- This shows how far an average Indian is from an average Chinese or American. That is why economists repeat it ad nauseam that India has to grow rapidly for several decades at a stretch if it wants the average level of lifestyle to reach anywhere close to the developed world.
Will boycotting Chinese products harm India more at this stage ?
Hurt by China’s aggression, several Indians, including many in the government, have argued in favour of boycotting the use of Chinese products. However, for a variety of reasons, this strategy, while targeting China, is likely to hurt India far more.
- For one, contrary to perception, India imports a lot of intermediate goods from China, and stopping that trade will affect our ability to produce finished goods. The Indian Expressfound companies across import-dependent sectors such as automobile, pharmaceuticals, electronics, telecommunications, etc. claiming that any move in this direction could be counter-productive, impacting the overall competitiveness of the Indian manufacturing sector and undermining our competitiveness to export.
- China accounts for around 14 per cent of India’s imports, with major items in the import basket being components for smartphones and automobile, telecom equipment, plastic and metallic goods, APIs, and other chemicals.
- Automobile and pharmaceuticals companies have invested deeply in building a supply chain that traces back to China significantly and disrupting that supply chain could adversely affect their competitive situation in the export segments. For companies in the telecommunications and electronics segments, the disruption could come from the lack of domestic manufacturing capabilities and significantly higher input costs.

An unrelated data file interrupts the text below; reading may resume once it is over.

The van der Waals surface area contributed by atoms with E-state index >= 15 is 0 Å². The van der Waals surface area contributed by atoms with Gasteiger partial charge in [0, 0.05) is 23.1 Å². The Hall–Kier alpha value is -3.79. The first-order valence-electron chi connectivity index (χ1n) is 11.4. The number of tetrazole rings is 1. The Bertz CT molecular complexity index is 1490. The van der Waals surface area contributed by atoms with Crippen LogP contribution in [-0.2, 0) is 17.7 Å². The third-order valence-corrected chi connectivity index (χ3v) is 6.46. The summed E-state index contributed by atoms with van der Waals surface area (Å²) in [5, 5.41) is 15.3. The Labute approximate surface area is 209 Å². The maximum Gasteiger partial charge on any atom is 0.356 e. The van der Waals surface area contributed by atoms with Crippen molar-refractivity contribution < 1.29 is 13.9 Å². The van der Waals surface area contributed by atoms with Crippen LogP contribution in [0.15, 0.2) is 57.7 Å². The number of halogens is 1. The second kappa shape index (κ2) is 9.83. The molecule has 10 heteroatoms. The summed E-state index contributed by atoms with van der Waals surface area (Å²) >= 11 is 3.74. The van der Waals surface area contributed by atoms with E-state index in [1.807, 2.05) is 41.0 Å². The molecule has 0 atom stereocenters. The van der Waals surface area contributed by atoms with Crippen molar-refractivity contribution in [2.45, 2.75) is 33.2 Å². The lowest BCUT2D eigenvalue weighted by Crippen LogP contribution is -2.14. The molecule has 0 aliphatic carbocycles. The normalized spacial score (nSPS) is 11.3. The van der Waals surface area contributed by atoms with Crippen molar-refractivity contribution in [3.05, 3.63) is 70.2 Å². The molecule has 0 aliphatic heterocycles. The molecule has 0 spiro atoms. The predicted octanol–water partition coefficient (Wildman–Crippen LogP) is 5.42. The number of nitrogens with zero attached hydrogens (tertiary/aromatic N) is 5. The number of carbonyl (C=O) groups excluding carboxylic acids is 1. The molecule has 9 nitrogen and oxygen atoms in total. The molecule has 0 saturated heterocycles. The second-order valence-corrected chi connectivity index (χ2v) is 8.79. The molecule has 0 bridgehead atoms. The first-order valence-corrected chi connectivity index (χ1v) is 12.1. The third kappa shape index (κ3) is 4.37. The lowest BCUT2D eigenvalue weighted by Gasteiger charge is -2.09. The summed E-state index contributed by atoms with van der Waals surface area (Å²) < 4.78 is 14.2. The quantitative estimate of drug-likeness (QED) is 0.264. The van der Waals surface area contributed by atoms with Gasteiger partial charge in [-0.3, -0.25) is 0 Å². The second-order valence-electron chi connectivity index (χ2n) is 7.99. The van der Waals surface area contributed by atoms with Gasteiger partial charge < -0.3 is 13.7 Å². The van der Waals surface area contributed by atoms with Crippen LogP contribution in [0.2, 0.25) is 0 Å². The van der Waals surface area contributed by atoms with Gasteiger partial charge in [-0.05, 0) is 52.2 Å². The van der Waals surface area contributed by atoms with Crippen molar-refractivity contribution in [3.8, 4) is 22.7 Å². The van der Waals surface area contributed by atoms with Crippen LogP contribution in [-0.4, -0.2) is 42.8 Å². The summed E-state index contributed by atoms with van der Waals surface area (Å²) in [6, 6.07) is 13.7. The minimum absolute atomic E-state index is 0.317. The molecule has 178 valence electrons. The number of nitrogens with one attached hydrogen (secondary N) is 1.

- Around 68 per cent of the $3.56 billion bulk drugs or APIs imported were from China in 2018-19. There are many examples of medicines like paracetamol, cephalosporin and penicillin, for which we do not currently produce intermediates
What is the way forward?
- The path to overcoming our dependence on Chinese goods — or for that matter, imports of any other country — requires Indian policymakers and businesses to put in real hard work and not resort to lazy solutions such as banning trade or raising tariff barriers.
- The first thing to understand is that India’s poor share in global trade, especially on goods, is a reflection of our acute lack of competitiveness. This is the harsh truth but far too often, instead of accepting this reality, policymakers have blamed India’s stagnant exports performance on weak global demand.
- An analysis by HSBC in late 2016 showed that weak global demand explained only 33% of the slowdown in Indian exports. The biggest culprit were “domestic bottlenecks” — explaining 50% of the slowdown. The remaining 17% was blamed on an overvalued rupee (See Chart on reasons for poor exports below).